Why we must stay in Iraq
Friday, August 4, 2006
Imagine that you are at a theatre to see a play. As you enter, you find that you have lost your ticket. Would you pay $10 to buy another ticket, assuming that there is no assigned seating? Now imagine that you had not acquired a ticket in advance and that instead of losing the ticket, you have lost a $10 bill. Would you pay $10 for a ticket? In a well-known experiment conducted by Kahneman and Tversky, a majority (54%) of the people who were presented with the first scenario said that they would not buy a new ticket if their ticket was lost, but 88% of the people presented with the second scenario said that they would buy a ticket if only money was lost. In the first scenario, because the ticket had already been purchased, it is a "sunk cost". Therefore, losing the ticket is effectively identical to losing the $10 bill, yet there is a large discrepancy in how people would react. Economists call this phenomenon the failure to identify and ignore sunk costs, and it is one of ways in which people act irrationally. But what does any of this have to do with the title of this post?
Although there are many different arguments against the deployment of American troops in Iraq, one of the most prominent arguments is that this war was a mistake--that we were deceived and that we entered under false pretenses without a plan. This, I do not dispute--and have not disputed since 2003. In many ways, this war has been a disaster. We too quickly shifted our resources and focus from Afghanistan to Iraq, without having devoted enough energy and troops to stabilize Afghanistan--a mistake that is growing increasingly apparent as the Afghan government stumbles about while the Taliban is reclaiming power. We have significantly boosted the power of the Iranians by removing the most significant check against their power from the region, by helping establish a pro-Iranian government in Iraq, and by tying up our resources in such a way that Iran no longer sees our military as a significant threat. We have destabilized a country and turned it into a massive terrorist training camp, which reverses any gains that we made by neutralizing their Afghan infrastructure. And finally, we have soiled our image and reputation within the international community. Thus, in so many ways, this war was a grand mistake and an enormous disaster.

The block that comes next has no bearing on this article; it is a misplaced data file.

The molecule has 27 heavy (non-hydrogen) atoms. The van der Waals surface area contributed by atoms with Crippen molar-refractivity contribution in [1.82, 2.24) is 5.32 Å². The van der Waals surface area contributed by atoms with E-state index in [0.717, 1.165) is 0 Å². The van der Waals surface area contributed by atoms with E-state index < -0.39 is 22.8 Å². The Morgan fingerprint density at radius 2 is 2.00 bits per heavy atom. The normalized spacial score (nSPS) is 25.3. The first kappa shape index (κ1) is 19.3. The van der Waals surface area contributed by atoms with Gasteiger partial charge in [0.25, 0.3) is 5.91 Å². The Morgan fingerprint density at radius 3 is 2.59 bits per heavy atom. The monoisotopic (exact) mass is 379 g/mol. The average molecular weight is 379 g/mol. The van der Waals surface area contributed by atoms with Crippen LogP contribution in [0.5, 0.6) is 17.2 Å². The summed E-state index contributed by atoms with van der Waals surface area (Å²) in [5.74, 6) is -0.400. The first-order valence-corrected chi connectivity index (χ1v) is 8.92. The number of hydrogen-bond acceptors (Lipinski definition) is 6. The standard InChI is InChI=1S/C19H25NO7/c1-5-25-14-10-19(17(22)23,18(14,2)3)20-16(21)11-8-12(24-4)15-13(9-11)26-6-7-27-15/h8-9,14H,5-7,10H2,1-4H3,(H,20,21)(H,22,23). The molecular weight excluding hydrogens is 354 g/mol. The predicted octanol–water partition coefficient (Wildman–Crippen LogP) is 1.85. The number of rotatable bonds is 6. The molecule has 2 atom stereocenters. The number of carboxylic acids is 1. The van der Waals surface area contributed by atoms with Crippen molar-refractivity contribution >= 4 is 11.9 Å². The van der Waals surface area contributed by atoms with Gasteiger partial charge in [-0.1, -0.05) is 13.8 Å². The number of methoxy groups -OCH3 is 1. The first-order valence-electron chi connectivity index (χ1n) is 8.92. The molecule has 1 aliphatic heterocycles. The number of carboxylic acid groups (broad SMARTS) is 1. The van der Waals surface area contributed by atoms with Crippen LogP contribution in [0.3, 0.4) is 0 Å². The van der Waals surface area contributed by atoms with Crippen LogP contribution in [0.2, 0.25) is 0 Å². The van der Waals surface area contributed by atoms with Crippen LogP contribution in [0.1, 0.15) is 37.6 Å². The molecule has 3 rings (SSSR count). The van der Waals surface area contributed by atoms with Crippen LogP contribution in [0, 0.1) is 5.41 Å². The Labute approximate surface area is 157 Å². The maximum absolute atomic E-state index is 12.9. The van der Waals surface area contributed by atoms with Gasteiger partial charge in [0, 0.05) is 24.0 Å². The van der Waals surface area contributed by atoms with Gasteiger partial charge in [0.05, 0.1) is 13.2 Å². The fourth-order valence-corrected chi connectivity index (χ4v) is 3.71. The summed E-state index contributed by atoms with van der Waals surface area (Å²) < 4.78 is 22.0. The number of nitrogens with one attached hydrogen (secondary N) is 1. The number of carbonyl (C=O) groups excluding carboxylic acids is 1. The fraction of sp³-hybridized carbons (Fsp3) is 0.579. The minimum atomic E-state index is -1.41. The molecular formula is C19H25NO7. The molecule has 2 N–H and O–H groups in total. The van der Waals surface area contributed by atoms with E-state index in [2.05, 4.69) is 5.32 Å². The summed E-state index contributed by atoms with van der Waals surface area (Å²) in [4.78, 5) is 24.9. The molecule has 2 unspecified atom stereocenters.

However, that the Iraq War has been a huge mistake should not inform our judgment about what needs to be done next. Yes, we should draw lessons from it so that we do not repeat such a mistake in the future, and we should strongly rebuke those who are responsible (especially since the Administration has yet to act honorably by admitting to this mistake), but when it comes to deciding what to do next, we must act rationally and thus treat this mistake as something akin to a sunk cost; we must ignore it. The main question that we should ask ourselves is whether or not withdrawal from Iraq would make the situation better; any argument for withdrawal that is based on the war being a mistake is irrational and is a failure to recognize the what-is-done-is-done nature of this war.
With that in mind, it is my belief that withdrawal would not make things better. It cannot undo the damage that has been done (that would require a time machine, not a troop withdrawal). If we consider the problems in Iraq right now--that it is destabilized, that civilians are being killed every day, that there has been an exodus of skilled and educated citizens, and that it is a training ground of terrorists--withdrawal will in all likelihood make these problems worse. Remember the Soviet withdrawal from Afghanistan? The mistake of entering the war has already been made, and leaving now would not change that, but it would magnify the effects of that initial mistake, and for that reason, I believe that we cannot withdraw until the "job is done", even if that requires (and I think it does) more troops.